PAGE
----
By Sean Condon
May 21, 09:07 AM
Vancouver prides itself as a multicultural city—one that both acknowledges and celebrates its diversity. But if you scratch beneath the surface, you’ll find a dark legacy of racism still alive today. Whether it's the way the city accepts newcomers or values its aboriginal voices, racism continues to be a struggle in this city.
Over the last decade, few people have been as effective in challenging how Vancouver and Canada deal with race and poverty than Harsha Walia. Through her work with No One Is Illegal and the Downtown Eastside Women’s Centre, the South Asian activist has been successful in building bases of support between people of different ethnic, gender and economic backgrounds. All the while, she connects local issues with broader global, racial and social movements.
Megaphone recently sat down with Walia at Grandview Park on Commercial Drive to talk about Canada’s growing hostility to refugees, why a controversial reality show about migrant workers needed to be shut down and what needs to be done to build a deeper understanding about race and poverty in Vancouver. The following interview has been edited for brevity.
Megaphone: Over the past year, the federal government has made a number of changes to Canada’s refugee laws. How will these changes impact Canada's refugee system?
Harsha Walia: The federal government has drastically decreased the ability for refugees to come to Canada through a number of changes.
The major changes this past year have been Bill C-31 [the Immigration and Refugee Protection Act], which we call the Refugee Exclusion Act. It’s an omnibus bill with a number of changes and one of the big ones is mandatory detention. That means refugees who are deemed to arrive irregularly, which is how most refugees arrive, either by boat or plane, will be put in mandatory detention at the discretion of the minister. And that’s huge because detention is incarceration and jail and includes children over the age of 16. This is a policy of jailing refugees, modeled after the Australian model, which has been condemned internationally.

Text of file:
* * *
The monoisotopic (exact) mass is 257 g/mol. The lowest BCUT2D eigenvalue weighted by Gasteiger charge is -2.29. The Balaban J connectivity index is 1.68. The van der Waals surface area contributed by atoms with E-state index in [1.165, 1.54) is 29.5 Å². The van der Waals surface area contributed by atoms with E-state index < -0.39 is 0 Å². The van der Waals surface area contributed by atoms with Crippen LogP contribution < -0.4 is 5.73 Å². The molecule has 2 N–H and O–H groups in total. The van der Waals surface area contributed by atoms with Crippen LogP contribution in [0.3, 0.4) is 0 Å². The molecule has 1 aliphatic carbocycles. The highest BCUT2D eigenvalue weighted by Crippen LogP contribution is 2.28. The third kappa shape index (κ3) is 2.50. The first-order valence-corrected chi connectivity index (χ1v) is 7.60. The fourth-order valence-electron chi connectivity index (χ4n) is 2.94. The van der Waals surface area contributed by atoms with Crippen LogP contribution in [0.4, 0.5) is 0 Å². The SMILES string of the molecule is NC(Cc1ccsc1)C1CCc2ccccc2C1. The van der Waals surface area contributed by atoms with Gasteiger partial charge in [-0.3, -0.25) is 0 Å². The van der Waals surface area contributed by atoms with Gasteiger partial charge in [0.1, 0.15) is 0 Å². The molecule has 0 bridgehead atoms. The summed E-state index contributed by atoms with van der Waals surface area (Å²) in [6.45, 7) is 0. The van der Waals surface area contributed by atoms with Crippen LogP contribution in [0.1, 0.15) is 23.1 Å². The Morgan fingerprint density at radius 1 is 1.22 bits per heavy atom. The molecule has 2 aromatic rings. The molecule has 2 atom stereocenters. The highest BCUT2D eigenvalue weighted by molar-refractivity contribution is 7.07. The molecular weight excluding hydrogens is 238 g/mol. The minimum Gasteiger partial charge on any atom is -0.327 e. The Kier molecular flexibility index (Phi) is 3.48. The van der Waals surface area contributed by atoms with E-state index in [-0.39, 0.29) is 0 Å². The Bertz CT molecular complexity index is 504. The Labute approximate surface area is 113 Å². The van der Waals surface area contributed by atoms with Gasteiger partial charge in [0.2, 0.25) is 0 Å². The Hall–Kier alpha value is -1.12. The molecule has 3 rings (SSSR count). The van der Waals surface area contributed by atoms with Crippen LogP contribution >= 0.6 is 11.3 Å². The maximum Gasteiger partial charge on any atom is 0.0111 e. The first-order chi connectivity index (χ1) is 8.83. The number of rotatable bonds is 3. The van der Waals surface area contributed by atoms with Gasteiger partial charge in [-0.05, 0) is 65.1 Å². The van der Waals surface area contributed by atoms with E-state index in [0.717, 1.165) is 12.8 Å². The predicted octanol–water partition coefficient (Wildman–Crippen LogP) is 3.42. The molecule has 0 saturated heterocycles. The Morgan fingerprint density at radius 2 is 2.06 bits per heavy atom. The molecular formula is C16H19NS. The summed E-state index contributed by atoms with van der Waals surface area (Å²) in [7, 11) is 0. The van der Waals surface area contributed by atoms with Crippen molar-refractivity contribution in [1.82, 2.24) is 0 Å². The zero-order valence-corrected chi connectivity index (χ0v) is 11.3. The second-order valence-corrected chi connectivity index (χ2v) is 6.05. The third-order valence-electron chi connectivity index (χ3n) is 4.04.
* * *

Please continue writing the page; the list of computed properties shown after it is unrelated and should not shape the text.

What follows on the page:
A number of countries have been deemed safe, from which Canada believes that no refugees are “produced”. This is without any consideration of people’s individual stories. This particularly impacts women or people of minority status from these countries. So they have an expedited process where they are processed and deported very quickly.
Access to healthcare for refugees has been cut. And now you have these heartbreaking stories of families and kids who don’t have access to healthcare. A number of pregnant women have been denied healthcare.
So there’s been a slew of things that’s making it clear that Canada does not want refugees to be here and has no considerations for people’s stories. There’s just this overriding narrative that refugees are bogus and are duping the system without knowing the kinds of conditions that people are fleeing from and a complete erasure of the Canadian government and Canadian corporations' complicity in why people move in the first place.
MP: Earlier this year the Canada Border Services Agency (CBSA) conducted a raid on a Vancouver construction site to round up and deport migrant workers. This raid was also filmed by a Vancouver-produced reality television show called Border Security, and approved by the federal government. You've been leading a charge to have this show cancelled on the grounds that “deportation is not entertainment.” Why is it important to you for this show to be shut down?
HW: The show violates people’s basic privacy rights and really takes advantage of people’s humiliation. People are on the show not by free consent. Anyone who’s under the control of law enforcement, whether it’s border security or the police, are not in a position to give consent to be on the show. And we saw that with a show in the Downtown Eastside called The Beat [a reality show that followed Vancouver police officers].
The broader issue is that this kind of cultural production is what normalizes anti-migrant sentiment. Popular culture and media have a huge say in how we imagine other people. The fact that you have a show where predominately racialized people are cast as criminals, as law breakers, or people who have something to hide, reinforces racist sentiment that migrants are people to be suspicious of. And it reinforces those earlier policies of why we need to crack down on the border.